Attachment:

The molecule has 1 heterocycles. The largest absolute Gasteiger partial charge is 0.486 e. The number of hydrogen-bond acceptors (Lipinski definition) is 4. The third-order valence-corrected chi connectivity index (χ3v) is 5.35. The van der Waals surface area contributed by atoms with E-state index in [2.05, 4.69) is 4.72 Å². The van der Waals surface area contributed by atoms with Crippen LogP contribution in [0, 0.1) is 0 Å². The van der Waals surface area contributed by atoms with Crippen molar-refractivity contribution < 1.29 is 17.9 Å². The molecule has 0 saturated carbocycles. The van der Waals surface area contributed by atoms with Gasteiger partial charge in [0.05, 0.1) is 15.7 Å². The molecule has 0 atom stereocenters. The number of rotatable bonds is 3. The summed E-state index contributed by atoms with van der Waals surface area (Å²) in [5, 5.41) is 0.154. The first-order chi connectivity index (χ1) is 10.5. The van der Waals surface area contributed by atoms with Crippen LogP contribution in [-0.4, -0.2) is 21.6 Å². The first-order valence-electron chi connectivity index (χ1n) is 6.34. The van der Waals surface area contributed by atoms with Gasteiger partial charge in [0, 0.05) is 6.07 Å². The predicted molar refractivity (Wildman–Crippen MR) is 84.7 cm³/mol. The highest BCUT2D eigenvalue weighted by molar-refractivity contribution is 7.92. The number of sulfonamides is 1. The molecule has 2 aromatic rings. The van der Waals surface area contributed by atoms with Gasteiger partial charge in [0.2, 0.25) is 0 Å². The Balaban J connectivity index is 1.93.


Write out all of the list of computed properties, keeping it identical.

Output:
The molecule has 1 heterocycles. The largest absolute Gasteiger partial charge is 0.486 e. The number of hydrogen-bond acceptors (Lipinski definition) is 4. The third-order valence-corrected chi connectivity index (χ3v) is 5.35. The van der Waals surface area contributed by atoms with E-state index in [2.05, 4.69) is 4.72 Å². The van der Waals surface area contributed by atoms with Crippen LogP contribution in [0, 0.1) is 0 Å². The van der Waals surface area contributed by atoms with Crippen molar-refractivity contribution < 1.29 is 17.9 Å². The molecule has 0 saturated carbocycles. The van der Waals surface area contributed by atoms with Gasteiger partial charge in [0.05, 0.1) is 15.7 Å². The molecule has 0 atom stereocenters. The number of rotatable bonds is 3. The summed E-state index contributed by atoms with van der Waals surface area (Å²) in [5, 5.41) is 0.154. The first-order chi connectivity index (χ1) is 10.5. The van der Waals surface area contributed by atoms with Crippen LogP contribution in [-0.4, -0.2) is 21.6 Å². The first-order valence-electron chi connectivity index (χ1n) is 6.34. The van der Waals surface area contributed by atoms with Gasteiger partial charge in [0, 0.05) is 6.07 Å². The predicted molar refractivity (Wildman–Crippen MR) is 84.7 cm³/mol. The highest BCUT2D eigenvalue weighted by molar-refractivity contribution is 7.92. The number of sulfonamides is 1. The molecule has 2 aromatic rings. The van der Waals surface area contributed by atoms with Gasteiger partial charge in [0.2, 0.25) is 0 Å². The Balaban J connectivity index is 1.93.